There were other bugs found, as you would expect from an audit—we are fixing them as we speak. One of them is either enabling partial withdrawals (we don’t want that), or enabling trustless withdrawals when there’s not enough liquidity in the vault contract since depositing to Anchor is an async operation.
All in all, doable stuff and we should have no problem patching them up.
We are delaying the launch.
… And also doing away with the traditional concept of “deadlines” in favor of “probabilistic outcomes”. This is how most projects do it anyway.
Deadlines are harmful. For the community and the team. They create pressure to push out code that may not be production ready, and disappointment if postponement is necessary, which is unfair and frustrating for the community.
But we don’t want to lose your trust. We want to remove the barrier between community and team. When something happens, you’ll know about it at the same time as us.
This is why we’ve made the choice to open source all our GitHub repositories, as well as our Jira. We want the entire workflow of the Sandclock team to be as transparent as possible so that you can follow along, and so that we can more easily onboard brilliant developers to join our team and help solve any hurdles that may come our way.
Every quarter we will release a short term product planning roadmap. This roadmap will include estimates for the deliverables listed within, and its qualitative probability of happening within the quarter.
We can officially tell you that we have begun implementation on our website. Expect a grand reveal in the next month or so.
The rumors are true. Sandclock has signed a contract with a Tier-1 centralized exchange, ready to go for launch. For legal reasons, we can’t tell you which one or offer exact dates, but rest assured, it’s in the works.
We’ve made several impactful improvements based on our first phase of UX testing. While we are happy with our design, it’s always helpful to get more eyes on it, especially considering the changes. This extra time is an unexpected opportunity to involve more of you in the UX testing process. More Quartz Knights will get their hands on the UX, and we will welcome their feedback graciously. We will also publicly release more sneak peaks, including our dashboard design and more.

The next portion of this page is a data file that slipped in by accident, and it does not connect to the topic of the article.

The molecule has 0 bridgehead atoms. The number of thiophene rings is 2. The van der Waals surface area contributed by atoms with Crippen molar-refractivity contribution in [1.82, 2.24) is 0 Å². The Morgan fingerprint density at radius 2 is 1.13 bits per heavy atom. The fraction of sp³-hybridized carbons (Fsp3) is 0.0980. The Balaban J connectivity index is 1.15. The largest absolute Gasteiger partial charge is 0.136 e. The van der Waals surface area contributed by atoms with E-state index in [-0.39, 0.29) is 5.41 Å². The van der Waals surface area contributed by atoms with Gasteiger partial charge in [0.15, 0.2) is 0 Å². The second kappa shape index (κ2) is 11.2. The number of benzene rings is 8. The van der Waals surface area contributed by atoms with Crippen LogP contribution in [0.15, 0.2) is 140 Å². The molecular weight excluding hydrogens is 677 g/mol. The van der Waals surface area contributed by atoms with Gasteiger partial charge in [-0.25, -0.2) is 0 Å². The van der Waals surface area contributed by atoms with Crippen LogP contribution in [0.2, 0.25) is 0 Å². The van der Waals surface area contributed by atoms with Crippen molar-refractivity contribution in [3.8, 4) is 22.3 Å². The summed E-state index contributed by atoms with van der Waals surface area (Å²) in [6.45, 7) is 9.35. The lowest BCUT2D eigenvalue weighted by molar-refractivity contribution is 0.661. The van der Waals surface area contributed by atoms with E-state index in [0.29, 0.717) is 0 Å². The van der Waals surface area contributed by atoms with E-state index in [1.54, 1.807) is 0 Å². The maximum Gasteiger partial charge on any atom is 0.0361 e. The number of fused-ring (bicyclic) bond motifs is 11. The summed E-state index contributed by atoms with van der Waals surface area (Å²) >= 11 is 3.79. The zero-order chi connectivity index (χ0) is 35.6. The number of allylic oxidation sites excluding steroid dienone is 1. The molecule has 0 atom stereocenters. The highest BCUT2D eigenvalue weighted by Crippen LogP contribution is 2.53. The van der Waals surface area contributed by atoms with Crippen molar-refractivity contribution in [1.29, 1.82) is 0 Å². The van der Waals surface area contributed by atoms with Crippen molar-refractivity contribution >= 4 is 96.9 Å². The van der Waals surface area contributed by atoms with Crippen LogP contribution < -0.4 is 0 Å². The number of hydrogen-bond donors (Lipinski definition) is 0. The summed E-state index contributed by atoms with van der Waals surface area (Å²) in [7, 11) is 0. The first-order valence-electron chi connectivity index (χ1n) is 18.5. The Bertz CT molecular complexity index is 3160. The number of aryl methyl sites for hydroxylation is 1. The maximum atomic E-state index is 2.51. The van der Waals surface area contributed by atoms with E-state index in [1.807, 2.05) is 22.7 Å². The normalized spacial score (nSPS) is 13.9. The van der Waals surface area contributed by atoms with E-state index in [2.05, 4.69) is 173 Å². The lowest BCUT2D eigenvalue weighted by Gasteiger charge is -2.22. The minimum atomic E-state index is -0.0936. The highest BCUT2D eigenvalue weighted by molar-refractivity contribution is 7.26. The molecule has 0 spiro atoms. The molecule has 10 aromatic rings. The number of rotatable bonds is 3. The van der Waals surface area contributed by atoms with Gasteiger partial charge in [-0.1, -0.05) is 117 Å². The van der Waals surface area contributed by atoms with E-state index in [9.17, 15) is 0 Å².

Hosting more public events
We promise to give you even more opportunities to speak directly with the Sandclock team to truly understand our challenges, concerns, and thought-process, and also ask questions.
Our next Twitter Spaces will be held on Monday at 7pm UTC. You’ll have the chance to talk with Cristiano, Elizabeth, and one of Sandclock’s technical masterminds, Gabriel Poça. Get your questions ready.
This is just a tiny hiccup in the grand scheme of things
Sandclock’s future is not on Layer 1 Ethereum. Most projects grew tremendously during DeFi summer when gas fees were relatively low, and ETH was nearly 10x cheaper ($200–400). We do not expect new projects to experience tremendous adoption on Layer 1 Ethereum, and Sandclock’s adoption will only truly sky rocket when we make it seamless for non-crypto natives, to an unprecedented level. Gas fees are silent killers of your gains, and make it expensive for projects to operate efficiently and scale. A simple deposit can cost hundreds of dollars, pricing out all but a select few group of elites.
Probably around late Q3, Sandclock will be on Starknet and Terra. Yes, you will still be able to use our Layer 1 Ethereum vaults, but why would you? Starknet is a Layer 2 Ethereum solution that will allow Sandclock to scale and thrive. Cairo, its programming language, is more powerful and allows for more expressive ways of writing code. Computation is cheaper, gas is hundreds of times cheaper, and we haven’t even realized a third of Ethereum’s rollup centric roadmap. Once we have, you can expect transactions to be fractions of a penny.
So why develop on Layer 1 Ethereum at all? We will be able to deploy Sandclock on any EVM-compatible rollup. Think Metis, Optimism, ZkSync, Arbitrum. Any EVM-compatible Layer 2 rollup with a source of yield. We are also able to test out our UX more rapidly since this is where the majority of users are at present, and iterate, iterate, iterate. Furthermore, love it or hate it, Solidity is a mature smart contract language and our engineers are able to iterate on smart contract designs faster, and test them more efficiently. Once we finish adding the final touches to the architecture, we will be ready to port the contracts to the Cairo language.
Thanks for all your support, and remember... we are building production code for the next 100 years.
Cristiano and the Sandclock team